By: Tsegaye Ararsa
Indians, Nigerians, Ghanaians fought both World Wars (one of which is a purely colonial-imperial war) under the British. Eritreans and Lybians fought WWII for Italy. Likewise, Africans and Caribbeans fought for the French. In each case, the wars weren’t fought for their freedom. They fought the white man’s war as colonial subjects. It took decades of struggle for decolonization before these subject peoples fought for freedom.
Adwa is a colonial war of the scramble for the horn of Africa. It was a war among whites and honorary whites. Many subject peoples, most of them in chains, were weaponized against the Italians.
In the end, colonialism was entrenched and legalized in the horn of Africa. Eritrea was officially ceded to Italy as their colony. In subsequent treaties, the British title over the territories of the Sudan, Kenya, and British Somaliland was readily accepted. The Italian title over Eritrea and Italian Somaliland was legally entrenched. The French got full title deeds, as it were, for 99 years over the French Somaliland.
These Menelikan colonialist adventures were the price of Abyssinian sovereignty as per the colonial international law of the time. Abyssinian sovereignty, sanctioned and sanctified by colonial international law of the time–meant “to civilize the African ‘savages'” in Ethiopia and beyond, included many subject peoples into the fold of the territory of what was officially Abyssinia until 1946.
Today, those who like to fetishize the Adwa moment tell us that Adwa is the victory of all Ethiopians because even subject peoples have fought in the war. This is an attempt to include the subject peoples into the fold of their Abyssinian imperial adventures in order to totalize their own experience of the Adwa glory as the experience of these subjects. It is a strategy of retrospective legitimation by inclusion, I understand. But including the otherwise excluded for the sake of legitimizing the hegemon is still exclusion. It is exclusion by inclusion.
Adwa is anything but an anti-colonial war. Adwa accepted, confirmed, appropriated, and amplified the first premises and the logic of European colonialism and implemented it in the horn of Africa with a more barbaric rigor effected through European rifles. As such, it was merely a local instantiation of what Kipling called “the white man’s burden”, albeit done by black bodies.
Adwa is anything but a black victory over a white colonizer. Adwa was a moment of self-hating denial of blackness. Nothing typifies this more than the emphatic Menelikan disavowal of his blackness when he was invited to be an honorary president of the global association for the improvement of the life of the “Negro”. By saying “I am not a Negro; I am Caucasian,” Menelik stipulated that he is “an honorary white man.” This stipulation, while assuming alliance and identification with white Europe (the “community of civilized nations”), also inaugurated the habasha racism that, to date, discounts blackness, devalues black culture and identity, and belittles the dignity of black persons and all darker skinned peoples. In a way, Adwa was the inaugural moment for the birth of racialized hierarchy between and among the peoples of Ethiopia.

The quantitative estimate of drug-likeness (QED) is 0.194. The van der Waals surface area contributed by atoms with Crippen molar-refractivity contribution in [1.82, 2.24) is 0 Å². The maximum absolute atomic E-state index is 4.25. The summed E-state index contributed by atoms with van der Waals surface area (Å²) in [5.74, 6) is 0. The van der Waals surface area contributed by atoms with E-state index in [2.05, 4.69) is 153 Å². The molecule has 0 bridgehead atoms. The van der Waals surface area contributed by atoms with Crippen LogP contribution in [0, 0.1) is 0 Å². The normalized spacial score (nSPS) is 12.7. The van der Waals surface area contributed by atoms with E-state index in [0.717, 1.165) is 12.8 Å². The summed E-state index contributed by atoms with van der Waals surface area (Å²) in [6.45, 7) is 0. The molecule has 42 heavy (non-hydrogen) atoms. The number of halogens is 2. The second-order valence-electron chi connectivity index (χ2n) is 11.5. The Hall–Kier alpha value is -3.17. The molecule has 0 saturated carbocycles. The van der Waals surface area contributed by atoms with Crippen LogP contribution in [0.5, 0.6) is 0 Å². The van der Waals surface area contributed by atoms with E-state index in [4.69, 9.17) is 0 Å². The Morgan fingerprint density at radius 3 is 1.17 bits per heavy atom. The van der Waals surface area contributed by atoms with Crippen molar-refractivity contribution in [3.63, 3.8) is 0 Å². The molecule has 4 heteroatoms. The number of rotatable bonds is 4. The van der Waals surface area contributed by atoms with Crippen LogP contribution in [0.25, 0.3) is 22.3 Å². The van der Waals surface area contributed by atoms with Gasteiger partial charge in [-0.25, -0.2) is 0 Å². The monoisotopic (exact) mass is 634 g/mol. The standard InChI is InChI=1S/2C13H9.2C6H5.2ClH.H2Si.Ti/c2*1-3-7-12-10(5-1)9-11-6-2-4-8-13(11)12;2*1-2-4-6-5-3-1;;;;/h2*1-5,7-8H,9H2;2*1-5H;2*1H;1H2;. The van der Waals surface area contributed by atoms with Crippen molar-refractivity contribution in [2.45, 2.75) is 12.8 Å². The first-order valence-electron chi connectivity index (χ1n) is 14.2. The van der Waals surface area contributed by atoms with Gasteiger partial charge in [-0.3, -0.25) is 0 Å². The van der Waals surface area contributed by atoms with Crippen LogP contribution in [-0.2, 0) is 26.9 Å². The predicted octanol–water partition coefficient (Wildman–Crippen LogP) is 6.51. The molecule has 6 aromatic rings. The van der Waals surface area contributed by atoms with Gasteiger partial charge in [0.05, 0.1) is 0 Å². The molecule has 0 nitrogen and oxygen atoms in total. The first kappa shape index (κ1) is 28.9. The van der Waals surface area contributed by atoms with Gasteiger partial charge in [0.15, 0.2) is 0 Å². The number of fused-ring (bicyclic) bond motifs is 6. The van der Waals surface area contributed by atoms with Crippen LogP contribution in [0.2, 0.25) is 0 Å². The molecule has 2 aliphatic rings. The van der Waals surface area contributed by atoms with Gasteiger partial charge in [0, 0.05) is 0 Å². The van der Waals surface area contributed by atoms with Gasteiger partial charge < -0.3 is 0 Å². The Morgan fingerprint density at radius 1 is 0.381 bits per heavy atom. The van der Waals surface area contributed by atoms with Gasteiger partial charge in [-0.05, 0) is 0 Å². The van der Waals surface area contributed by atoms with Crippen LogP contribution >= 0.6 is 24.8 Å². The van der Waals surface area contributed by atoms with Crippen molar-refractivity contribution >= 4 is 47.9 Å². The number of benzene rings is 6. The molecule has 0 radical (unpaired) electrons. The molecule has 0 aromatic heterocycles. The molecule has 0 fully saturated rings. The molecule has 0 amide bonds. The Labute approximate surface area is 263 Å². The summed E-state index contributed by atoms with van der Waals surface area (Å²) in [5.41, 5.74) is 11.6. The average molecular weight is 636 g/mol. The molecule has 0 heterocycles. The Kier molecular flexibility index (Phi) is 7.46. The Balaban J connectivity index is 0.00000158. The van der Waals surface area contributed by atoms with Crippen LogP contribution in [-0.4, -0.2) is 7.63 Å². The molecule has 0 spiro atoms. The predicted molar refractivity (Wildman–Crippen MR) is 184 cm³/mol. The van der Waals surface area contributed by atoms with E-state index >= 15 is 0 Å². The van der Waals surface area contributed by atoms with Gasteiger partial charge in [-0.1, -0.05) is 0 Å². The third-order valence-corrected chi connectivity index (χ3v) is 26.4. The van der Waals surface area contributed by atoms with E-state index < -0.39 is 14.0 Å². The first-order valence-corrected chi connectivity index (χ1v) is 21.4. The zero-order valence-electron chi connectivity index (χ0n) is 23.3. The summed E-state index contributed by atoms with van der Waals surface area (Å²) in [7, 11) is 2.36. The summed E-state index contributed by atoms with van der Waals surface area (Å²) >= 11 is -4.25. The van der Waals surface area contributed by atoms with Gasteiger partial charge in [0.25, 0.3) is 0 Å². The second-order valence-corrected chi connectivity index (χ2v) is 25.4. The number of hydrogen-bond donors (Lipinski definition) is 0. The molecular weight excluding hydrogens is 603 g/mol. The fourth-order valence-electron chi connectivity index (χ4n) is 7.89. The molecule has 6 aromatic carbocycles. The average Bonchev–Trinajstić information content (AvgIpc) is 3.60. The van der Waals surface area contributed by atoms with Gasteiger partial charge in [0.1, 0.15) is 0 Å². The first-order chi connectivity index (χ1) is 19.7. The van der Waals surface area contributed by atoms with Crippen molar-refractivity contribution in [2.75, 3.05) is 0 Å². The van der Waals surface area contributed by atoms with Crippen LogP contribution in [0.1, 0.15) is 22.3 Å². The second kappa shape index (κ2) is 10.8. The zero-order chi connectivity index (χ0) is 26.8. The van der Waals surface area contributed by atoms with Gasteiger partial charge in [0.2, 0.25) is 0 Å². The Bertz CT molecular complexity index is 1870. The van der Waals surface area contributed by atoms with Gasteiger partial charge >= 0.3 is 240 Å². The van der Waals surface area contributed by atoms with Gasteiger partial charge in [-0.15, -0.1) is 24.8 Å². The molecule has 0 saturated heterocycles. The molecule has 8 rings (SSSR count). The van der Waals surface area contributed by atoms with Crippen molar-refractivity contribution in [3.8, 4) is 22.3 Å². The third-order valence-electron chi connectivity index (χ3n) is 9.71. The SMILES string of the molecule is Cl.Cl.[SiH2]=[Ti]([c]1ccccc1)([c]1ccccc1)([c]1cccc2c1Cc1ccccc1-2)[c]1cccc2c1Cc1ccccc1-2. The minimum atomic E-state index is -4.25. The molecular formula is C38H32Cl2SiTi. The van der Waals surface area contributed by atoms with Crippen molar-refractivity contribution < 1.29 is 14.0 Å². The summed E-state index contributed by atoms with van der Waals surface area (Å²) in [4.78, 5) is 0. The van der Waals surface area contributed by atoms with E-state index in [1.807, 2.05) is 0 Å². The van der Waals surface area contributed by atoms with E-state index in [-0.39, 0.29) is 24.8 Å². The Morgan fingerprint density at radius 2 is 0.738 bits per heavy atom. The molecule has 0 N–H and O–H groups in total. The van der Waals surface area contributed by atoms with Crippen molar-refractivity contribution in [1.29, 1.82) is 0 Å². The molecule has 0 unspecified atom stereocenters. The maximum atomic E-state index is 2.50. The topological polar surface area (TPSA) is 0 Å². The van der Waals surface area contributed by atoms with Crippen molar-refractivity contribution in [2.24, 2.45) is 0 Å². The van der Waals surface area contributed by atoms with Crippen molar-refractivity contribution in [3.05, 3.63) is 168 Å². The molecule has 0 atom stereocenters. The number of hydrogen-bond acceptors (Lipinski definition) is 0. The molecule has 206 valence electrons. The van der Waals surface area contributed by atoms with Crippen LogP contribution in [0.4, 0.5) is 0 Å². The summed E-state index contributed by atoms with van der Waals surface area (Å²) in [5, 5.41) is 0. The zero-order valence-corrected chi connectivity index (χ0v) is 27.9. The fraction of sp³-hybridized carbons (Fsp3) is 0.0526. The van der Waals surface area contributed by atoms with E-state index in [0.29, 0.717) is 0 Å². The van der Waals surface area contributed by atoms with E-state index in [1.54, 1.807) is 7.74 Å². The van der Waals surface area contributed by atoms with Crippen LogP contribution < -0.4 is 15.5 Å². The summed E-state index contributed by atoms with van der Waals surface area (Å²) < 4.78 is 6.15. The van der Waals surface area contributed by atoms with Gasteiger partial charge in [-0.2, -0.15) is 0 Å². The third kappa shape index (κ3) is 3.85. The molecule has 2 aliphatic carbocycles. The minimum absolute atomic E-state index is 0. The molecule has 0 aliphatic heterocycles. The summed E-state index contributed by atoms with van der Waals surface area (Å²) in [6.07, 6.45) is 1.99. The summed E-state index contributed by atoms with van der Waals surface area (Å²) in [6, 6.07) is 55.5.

Adwa is anything but an African triumph over global imperialism. It was in fact a moment that contributed to the subjugation of Africa–the horn region–to European colonialism. It was a local instantiation of the global imperial project of the “scramble for Africa.” Much to the dejection of genuine pan-Africanists, this happened by propagating the Ethiopian exceptionalism in Africa (claiming that it is an ancient state, that it was Judaic/semitic, that it was christian, that is was the second Zion, that it was ‘civilized’, etc). Consequently, the Adwa moment ushered in the notion that Abyssinia, is IN Africa but not OF Africa, is “African but not quite.”
And yet, I understand that there are people who are passionately attached to this moment because of the positive material and moral consequences the moment yielded for them. That is as it should be, because it is experienced by them as their moment of glory.
That does not mean that everyone experienced the moment in the same way. Nor does it mean that the same positive consequences accrued to us all in the same way.
Yes, numerous subject peoples took part in it. Some in chains, some free. Some were deployed at a leadership level owing to their skills of war. Notable names of Oromo or of other non-habasha descent may have adorned the list of fighters or war leaders. But that doesn’t make the war theirs. Nor does it make any less colonial, any less imperial, or any more African, or any blacker. That Ghanaians, Indians, or Nigerians fought for the Britain; that Eritreans, and Libyans fought for Italy; that Francophone West Africans, Caribbeans, or Algerians fought for the French made the world wars wars of freedoms for their subject peoples.
To not celebrate your party is not to stand against it. It only means that it is YOUR party, not ours.
If you can hear this voice of hesitation, maybe, therein you will also find the hope of your redemption, inclusion on the terms defined by the hitherto excluded.
If not, you will dance to your own chants alone. That is fine by us as long as you don’t ask us to dance to your chants. To be in the house isn’t exactly the same as being in the party.
PS. For the mindless and homeless political rascals: now go out and fetishize the Adwa moment like you always do, like you fetishize most everything Abyssinian alright. But don’t ask us to dance to your chants.